Unless the company is a young biotech with a largely greenfield tech set-up, large legacy systems, vast volumes of data, and the variable quality and availability of that data, will make it hard to know where to start. Rather than try to tackle everything everywhere all at once, the prudent choice involves identifying some tangible gains from higher-quality, interconnected data which, once cleaned and combined, will tell a fuller story.

That might be linking supply chain data to Regulatory data, to enable serialisation, (semi)automated batch release, and mitigation of shortage reporting, for instance. Or perhaps the aim is to shave a week off clinical development timescales, or complete eCTD applications or submit variations more speedily.

Promoting the value of data

It is only through visualising the current spread of information assets and associated use cases that companies will appreciate the potential for greater uniformity and fluidity of data use between the different departments. An effective map will chart where given data is used, and who is using it, along a process including creation, modification, and re-use by different teams and systems.

While some arguments favour a strong sense of data ownership within specific functions, it can be more powerful to encourage everyone across the company to buy into the value of consistent data so that all functions and teams play their own part in keeping data clean, compliant, comprehensive and current. Adopting an agile mindset is also about being prepared to try something, fail at it, learn from that and move forward.

Starting with regulatory standards

Regulators, through their adoption of data standards, are championing global identifiers for medicinal products and their active substances. Life Sciences companies that are inventing and developing these products and substances would benefit greatly from adopting data standards consistently from early development, and throughout their marketing authorisation/registration information and variations submissions.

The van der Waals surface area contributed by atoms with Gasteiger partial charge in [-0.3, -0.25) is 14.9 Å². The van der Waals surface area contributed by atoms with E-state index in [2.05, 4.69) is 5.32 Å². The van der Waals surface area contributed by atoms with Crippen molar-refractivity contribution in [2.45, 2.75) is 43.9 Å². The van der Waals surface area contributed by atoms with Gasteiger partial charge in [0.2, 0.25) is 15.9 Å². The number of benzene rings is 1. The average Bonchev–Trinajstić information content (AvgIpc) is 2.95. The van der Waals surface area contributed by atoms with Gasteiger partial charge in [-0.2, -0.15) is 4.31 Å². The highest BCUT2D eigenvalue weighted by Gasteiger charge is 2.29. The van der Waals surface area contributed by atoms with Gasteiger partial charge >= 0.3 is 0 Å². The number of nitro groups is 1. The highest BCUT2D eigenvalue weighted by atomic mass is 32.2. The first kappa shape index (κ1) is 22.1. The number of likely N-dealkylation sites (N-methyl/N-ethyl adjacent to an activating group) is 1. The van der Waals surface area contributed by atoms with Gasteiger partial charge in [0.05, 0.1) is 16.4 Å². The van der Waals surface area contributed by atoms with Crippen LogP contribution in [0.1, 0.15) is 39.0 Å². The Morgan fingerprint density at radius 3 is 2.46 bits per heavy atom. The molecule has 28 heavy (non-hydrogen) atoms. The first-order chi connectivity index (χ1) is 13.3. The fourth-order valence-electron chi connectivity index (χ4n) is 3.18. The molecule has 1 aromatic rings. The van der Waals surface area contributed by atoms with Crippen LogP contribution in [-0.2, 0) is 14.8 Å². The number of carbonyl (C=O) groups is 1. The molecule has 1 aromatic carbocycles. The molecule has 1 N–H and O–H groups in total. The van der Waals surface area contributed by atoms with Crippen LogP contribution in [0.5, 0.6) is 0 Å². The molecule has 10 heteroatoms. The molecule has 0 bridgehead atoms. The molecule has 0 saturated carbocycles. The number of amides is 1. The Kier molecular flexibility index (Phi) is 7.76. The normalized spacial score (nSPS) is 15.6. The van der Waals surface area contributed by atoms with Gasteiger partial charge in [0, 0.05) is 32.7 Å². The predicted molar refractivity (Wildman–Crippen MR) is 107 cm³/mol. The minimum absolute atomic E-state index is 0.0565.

Life Sciences companies have a real opportunity to enhance their operations by adopting these standards internally. This enables seamless transmission of consistent and dependable data across processes. Uniform recording of data and reliable sharing of it between different functions along the extended process enhances productivity, process agility, and innovation.

About the authors:

Max Kelleher is Chief Operating Officer at Generis and formerly the company’s Head of European Operations. He is passionate about providing a viable, pragmatic path for modernising enterprise information management in regulated industries. His close work with both pharma companies and specialist solution partners has afforded him deep insight into the critical modern-day challenges that traditional approaches to business processes and information use in complex industries like Life Sciences do not fulfil.

Remco Munnik is a Director at Iperion, a Deloitte business, and a respected subject matter expert in RIM, eCTD, xEVMPD and ISO IDMP. He is Chair of Medicines for Europe Telematics group; and President of the IRISS Forum, a global, open, multidisciplinary, non-profit networking organisation for life science professionals by life science professionals. Iperion, a Deloitte business is a globally-operating life sciences consultancy firm which is paving the way to digital healthcare, by supporting standardisation and ensuring the right technology, systems and processes are in place to enable insightful business decision-making and innovation.